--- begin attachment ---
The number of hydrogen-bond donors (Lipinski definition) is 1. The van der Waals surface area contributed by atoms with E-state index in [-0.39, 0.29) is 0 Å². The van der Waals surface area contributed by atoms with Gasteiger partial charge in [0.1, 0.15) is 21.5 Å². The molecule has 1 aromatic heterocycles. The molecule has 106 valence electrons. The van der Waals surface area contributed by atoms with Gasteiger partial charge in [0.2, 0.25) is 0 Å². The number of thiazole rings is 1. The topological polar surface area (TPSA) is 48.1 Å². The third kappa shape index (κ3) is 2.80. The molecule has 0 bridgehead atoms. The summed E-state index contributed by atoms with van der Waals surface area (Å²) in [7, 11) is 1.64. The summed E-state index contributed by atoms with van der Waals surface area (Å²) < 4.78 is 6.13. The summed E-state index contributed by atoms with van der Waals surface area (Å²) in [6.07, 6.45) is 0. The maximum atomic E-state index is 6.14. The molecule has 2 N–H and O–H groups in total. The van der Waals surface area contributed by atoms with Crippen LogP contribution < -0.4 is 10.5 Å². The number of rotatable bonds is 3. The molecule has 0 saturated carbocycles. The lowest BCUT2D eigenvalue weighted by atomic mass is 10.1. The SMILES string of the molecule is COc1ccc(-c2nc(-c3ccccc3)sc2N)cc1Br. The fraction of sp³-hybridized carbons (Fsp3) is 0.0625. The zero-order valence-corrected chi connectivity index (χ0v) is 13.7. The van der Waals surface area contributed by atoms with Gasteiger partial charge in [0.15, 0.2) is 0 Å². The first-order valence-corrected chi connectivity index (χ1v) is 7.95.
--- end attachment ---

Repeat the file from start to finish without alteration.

The number of hydrogen-bond donors (Lipinski definition) is 1. The van der Waals surface area contributed by atoms with E-state index in [-0.39, 0.29) is 0 Å². The van der Waals surface area contributed by atoms with Gasteiger partial charge in [0.1, 0.15) is 21.5 Å². The molecule has 1 aromatic heterocycles. The molecule has 106 valence electrons. The van der Waals surface area contributed by atoms with Gasteiger partial charge in [0.2, 0.25) is 0 Å². The number of thiazole rings is 1. The topological polar surface area (TPSA) is 48.1 Å². The third kappa shape index (κ3) is 2.80. The molecule has 0 bridgehead atoms. The summed E-state index contributed by atoms with van der Waals surface area (Å²) in [7, 11) is 1.64. The summed E-state index contributed by atoms with van der Waals surface area (Å²) < 4.78 is 6.13. The summed E-state index contributed by atoms with van der Waals surface area (Å²) in [6.07, 6.45) is 0. The maximum atomic E-state index is 6.14. The molecule has 2 N–H and O–H groups in total. The van der Waals surface area contributed by atoms with Crippen LogP contribution < -0.4 is 10.5 Å². The number of rotatable bonds is 3. The molecule has 0 saturated carbocycles. The lowest BCUT2D eigenvalue weighted by atomic mass is 10.1. The SMILES string of the molecule is COc1ccc(-c2nc(-c3ccccc3)sc2N)cc1Br. The fraction of sp³-hybridized carbons (Fsp3) is 0.0625. The zero-order valence-corrected chi connectivity index (χ0v) is 13.7. The van der Waals surface area contributed by atoms with Gasteiger partial charge in [0.15, 0.2) is 0 Å². The first-order valence-corrected chi connectivity index (χ1v) is 7.95.